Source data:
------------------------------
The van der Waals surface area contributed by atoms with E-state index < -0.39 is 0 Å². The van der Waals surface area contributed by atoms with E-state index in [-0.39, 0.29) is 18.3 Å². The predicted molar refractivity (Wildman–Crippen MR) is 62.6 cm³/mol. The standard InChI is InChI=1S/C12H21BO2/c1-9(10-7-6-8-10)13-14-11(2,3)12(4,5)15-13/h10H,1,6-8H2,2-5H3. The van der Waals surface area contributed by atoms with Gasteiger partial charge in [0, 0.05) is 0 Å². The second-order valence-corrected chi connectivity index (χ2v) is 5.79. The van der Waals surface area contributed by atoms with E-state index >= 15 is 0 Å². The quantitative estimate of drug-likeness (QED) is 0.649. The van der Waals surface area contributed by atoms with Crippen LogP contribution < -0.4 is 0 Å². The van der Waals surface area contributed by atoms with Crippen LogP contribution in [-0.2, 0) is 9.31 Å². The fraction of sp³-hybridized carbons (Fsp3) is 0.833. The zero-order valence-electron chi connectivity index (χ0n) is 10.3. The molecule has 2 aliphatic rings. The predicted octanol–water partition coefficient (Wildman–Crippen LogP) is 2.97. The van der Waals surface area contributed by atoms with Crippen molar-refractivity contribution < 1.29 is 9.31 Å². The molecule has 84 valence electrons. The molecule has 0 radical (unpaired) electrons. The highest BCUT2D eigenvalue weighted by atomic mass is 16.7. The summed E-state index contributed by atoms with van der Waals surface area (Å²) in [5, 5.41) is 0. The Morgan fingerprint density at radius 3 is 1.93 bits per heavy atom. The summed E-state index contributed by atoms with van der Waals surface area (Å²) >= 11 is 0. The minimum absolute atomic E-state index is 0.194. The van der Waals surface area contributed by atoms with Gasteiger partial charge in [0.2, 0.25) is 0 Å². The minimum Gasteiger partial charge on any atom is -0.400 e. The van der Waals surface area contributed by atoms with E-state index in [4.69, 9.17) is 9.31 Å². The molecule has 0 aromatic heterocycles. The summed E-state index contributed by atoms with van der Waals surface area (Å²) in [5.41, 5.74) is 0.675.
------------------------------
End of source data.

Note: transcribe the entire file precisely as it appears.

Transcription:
The van der Waals surface area contributed by atoms with E-state index < -0.39 is 0 Å². The van der Waals surface area contributed by atoms with E-state index in [-0.39, 0.29) is 18.3 Å². The predicted molar refractivity (Wildman–Crippen MR) is 62.6 cm³/mol. The standard InChI is InChI=1S/C12H21BO2/c1-9(10-7-6-8-10)13-14-11(2,3)12(4,5)15-13/h10H,1,6-8H2,2-5H3. The van der Waals surface area contributed by atoms with Gasteiger partial charge in [0, 0.05) is 0 Å². The second-order valence-corrected chi connectivity index (χ2v) is 5.79. The van der Waals surface area contributed by atoms with E-state index >= 15 is 0 Å². The quantitative estimate of drug-likeness (QED) is 0.649. The van der Waals surface area contributed by atoms with Crippen LogP contribution < -0.4 is 0 Å². The van der Waals surface area contributed by atoms with Crippen LogP contribution in [-0.2, 0) is 9.31 Å². The fraction of sp³-hybridized carbons (Fsp3) is 0.833. The zero-order valence-electron chi connectivity index (χ0n) is 10.3. The molecule has 2 aliphatic rings. The predicted octanol–water partition coefficient (Wildman–Crippen LogP) is 2.97. The van der Waals surface area contributed by atoms with Crippen molar-refractivity contribution < 1.29 is 9.31 Å². The molecule has 84 valence electrons. The molecule has 0 radical (unpaired) electrons. The highest BCUT2D eigenvalue weighted by atomic mass is 16.7. The summed E-state index contributed by atoms with van der Waals surface area (Å²) in [5, 5.41) is 0. The Morgan fingerprint density at radius 3 is 1.93 bits per heavy atom. The summed E-state index contributed by atoms with van der Waals surface area (Å²) >= 11 is 0. The minimum absolute atomic E-state index is 0.194. The van der Waals surface area contributed by atoms with Gasteiger partial charge in [0.2, 0.25) is 0 Å². The minimum Gasteiger partial charge on any atom is -0.400 e. The van der Waals surface area contributed by atoms with E-state index in [4.69, 9.17) is 9.31 Å². The molecule has 0 aromatic heterocycles. The summed E-state index contributed by atoms with van der Waals surface area (Å²) in [5.41, 5.74) is 0.675.